A Simple Introduction to Lean UX

Lean UX is an incredibly useful technique when working on projects where the Agile development method is used. Traditional UX techniques often don’t work when development is conducted in rapid bursts – there’s not enough time to deliver UX in the same way. Fundamentally Lean UX and other forms of UX all have the same goal in mind; delivering a great user experience it’s just that the way you work on a project is slightly different. So let’s take a look at how that might work.

Lean UX – What is It?

Lean UX is focused on the experience under design and is less focused on deliverables than traditional UX. It requires a greater level of collaboration with the entire team. The core objective is to focus on obtaining feedback as early as possible so that it can be used to make quick decisions. The nature of Agile development is to work in rapid, iterative cycles and Lean UX mimics these cycles to ensure that data generated can be used in each iteration.


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The Need for Assumptions in Lean UX

In traditional UX the project is built upon requirements capture and deliverables. The objective is to ensure that deliverables are as detailed as possible and respond adequately to the requirements that are laid down at the start of the project.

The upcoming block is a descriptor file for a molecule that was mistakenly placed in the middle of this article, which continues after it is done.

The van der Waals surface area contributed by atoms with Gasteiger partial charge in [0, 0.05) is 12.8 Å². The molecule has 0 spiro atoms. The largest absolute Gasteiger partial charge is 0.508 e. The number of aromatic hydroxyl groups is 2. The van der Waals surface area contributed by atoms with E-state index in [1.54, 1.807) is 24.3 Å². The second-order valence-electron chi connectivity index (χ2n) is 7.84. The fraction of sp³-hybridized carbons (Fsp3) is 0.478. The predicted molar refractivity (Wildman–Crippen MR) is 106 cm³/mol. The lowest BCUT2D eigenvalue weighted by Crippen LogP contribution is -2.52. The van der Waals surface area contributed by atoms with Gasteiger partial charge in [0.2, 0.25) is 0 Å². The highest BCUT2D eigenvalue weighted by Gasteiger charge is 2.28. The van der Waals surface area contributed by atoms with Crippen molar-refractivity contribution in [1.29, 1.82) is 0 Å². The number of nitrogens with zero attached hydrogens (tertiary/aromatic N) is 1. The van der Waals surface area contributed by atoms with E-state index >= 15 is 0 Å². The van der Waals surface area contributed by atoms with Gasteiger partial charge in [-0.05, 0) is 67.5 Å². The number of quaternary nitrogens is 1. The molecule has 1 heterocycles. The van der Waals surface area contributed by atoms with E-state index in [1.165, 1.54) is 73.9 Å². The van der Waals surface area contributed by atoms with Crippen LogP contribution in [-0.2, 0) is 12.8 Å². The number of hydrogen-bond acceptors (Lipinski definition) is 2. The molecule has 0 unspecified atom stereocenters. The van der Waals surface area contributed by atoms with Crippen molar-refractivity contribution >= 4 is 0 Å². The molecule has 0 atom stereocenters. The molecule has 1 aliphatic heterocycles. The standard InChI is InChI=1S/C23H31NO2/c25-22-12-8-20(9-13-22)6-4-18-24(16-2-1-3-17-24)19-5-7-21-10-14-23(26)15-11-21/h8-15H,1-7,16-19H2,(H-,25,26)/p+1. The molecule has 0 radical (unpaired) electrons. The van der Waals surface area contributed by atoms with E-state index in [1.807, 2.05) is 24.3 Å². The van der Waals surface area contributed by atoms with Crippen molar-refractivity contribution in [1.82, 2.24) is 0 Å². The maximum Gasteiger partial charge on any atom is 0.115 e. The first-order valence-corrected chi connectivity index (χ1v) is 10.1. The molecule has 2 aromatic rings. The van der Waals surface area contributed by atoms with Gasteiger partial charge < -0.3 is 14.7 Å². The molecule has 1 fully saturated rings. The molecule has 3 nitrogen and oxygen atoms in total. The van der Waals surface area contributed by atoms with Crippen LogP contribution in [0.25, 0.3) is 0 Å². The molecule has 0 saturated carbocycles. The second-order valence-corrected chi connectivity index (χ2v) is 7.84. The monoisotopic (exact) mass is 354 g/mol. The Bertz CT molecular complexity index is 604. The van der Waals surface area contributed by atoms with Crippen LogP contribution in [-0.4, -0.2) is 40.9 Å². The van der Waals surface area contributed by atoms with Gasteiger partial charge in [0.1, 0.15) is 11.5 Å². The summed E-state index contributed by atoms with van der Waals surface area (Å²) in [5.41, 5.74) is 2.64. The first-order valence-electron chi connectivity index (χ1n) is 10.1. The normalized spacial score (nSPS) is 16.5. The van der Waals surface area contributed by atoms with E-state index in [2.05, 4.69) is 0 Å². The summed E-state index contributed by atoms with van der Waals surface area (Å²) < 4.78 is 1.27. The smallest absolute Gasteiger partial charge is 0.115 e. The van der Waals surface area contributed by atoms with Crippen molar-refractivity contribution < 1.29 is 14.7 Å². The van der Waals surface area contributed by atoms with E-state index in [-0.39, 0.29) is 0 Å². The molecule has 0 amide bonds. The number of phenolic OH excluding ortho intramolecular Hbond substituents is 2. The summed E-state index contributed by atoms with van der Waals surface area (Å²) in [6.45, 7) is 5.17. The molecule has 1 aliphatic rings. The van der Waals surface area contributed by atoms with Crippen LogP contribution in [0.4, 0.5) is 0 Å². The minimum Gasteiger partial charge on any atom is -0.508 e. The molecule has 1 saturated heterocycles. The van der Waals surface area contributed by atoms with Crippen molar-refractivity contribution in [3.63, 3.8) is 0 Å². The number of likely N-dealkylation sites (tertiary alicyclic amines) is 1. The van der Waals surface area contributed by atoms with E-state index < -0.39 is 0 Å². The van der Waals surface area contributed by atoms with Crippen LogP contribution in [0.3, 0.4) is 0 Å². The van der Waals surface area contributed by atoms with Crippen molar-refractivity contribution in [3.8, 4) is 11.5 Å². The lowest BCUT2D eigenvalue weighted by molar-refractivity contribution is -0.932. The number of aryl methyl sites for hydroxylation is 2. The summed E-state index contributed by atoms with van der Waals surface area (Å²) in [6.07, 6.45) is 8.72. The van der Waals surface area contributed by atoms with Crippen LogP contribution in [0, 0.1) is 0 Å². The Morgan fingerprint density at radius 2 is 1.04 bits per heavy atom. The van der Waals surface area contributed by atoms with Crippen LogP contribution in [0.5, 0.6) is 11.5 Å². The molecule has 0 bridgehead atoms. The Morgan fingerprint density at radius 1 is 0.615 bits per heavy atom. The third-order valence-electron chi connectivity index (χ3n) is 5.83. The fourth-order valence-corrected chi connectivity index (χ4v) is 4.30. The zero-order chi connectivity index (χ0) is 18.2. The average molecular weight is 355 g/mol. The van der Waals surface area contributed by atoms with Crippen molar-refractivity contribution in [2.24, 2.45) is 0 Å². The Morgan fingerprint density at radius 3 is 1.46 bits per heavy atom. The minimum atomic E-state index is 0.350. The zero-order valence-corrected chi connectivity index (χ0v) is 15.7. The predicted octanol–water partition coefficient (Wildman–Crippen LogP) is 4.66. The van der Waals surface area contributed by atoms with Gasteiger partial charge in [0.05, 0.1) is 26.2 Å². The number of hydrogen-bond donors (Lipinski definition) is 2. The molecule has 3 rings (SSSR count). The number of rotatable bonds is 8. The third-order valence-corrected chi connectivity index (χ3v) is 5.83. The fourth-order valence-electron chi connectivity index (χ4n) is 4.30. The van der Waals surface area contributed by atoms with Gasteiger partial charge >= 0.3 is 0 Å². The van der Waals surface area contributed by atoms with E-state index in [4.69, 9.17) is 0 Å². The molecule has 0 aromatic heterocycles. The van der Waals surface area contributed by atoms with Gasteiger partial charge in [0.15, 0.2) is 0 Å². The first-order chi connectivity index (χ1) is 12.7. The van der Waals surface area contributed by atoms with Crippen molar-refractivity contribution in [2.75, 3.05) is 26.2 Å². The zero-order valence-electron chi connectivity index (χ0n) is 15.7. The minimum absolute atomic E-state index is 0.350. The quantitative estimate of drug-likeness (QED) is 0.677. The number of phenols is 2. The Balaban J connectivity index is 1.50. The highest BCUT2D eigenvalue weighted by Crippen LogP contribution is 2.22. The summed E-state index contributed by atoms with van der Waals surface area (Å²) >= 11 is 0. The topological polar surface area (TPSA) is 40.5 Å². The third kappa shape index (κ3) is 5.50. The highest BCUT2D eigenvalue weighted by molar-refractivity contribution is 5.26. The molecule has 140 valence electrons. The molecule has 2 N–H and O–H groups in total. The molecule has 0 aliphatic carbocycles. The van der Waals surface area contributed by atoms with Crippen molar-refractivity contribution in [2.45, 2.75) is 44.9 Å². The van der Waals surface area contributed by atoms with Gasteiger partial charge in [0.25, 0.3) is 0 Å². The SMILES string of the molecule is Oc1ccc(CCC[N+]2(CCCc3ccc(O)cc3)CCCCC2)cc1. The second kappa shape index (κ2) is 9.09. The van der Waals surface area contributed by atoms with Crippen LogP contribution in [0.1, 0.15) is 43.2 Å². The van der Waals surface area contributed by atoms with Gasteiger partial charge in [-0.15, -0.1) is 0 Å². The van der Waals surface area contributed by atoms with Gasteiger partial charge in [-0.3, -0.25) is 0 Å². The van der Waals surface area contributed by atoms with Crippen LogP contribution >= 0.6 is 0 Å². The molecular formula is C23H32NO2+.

Lean UX is slightly different. You aren’t focused on detailed deliverables. You are looking to produce changes that improve the product in the here and now – essentially to mould the outcome for the better.

This works in practice by ditching “requirements” and using a “problem statement” which should lead to a set of assumptions that can be used to create hypotheses.

What is an assumption? An assumption is basically a statement of something that we think is true. They are designed to generate common understanding around an idea that enables everyone to get started. It is fully understood that assumptions may not be correct and may be changed during the project as a better understanding develops within the team.

Assumptions are normally generated on a workshop basis. You get the team together and state the problem and then allow the team to brainstorm their ideas for solving the problem. In the process you generate answers to certain questions that form your assumptions.

Typical questions might include:

  • Who are our users?
  • What is the product used for?
  • When is it used?
  • What situations is it used in?
  • What will be the most important functionality?
  • What’s the biggest risk to product delivery?

There may be more than one answer to each question. That leaves us with a greater number of assumptions than it might be practical to handle. If this is the case, the team can prioritize their assumptions quickly following their generation. In general you would prioritize your assumptions by the risk they represent (what are the consequences of this being badly wrong? The more severe the consequence the higher the priority) and the level of understanding of the issue at hand (the less you know, the higher the priority).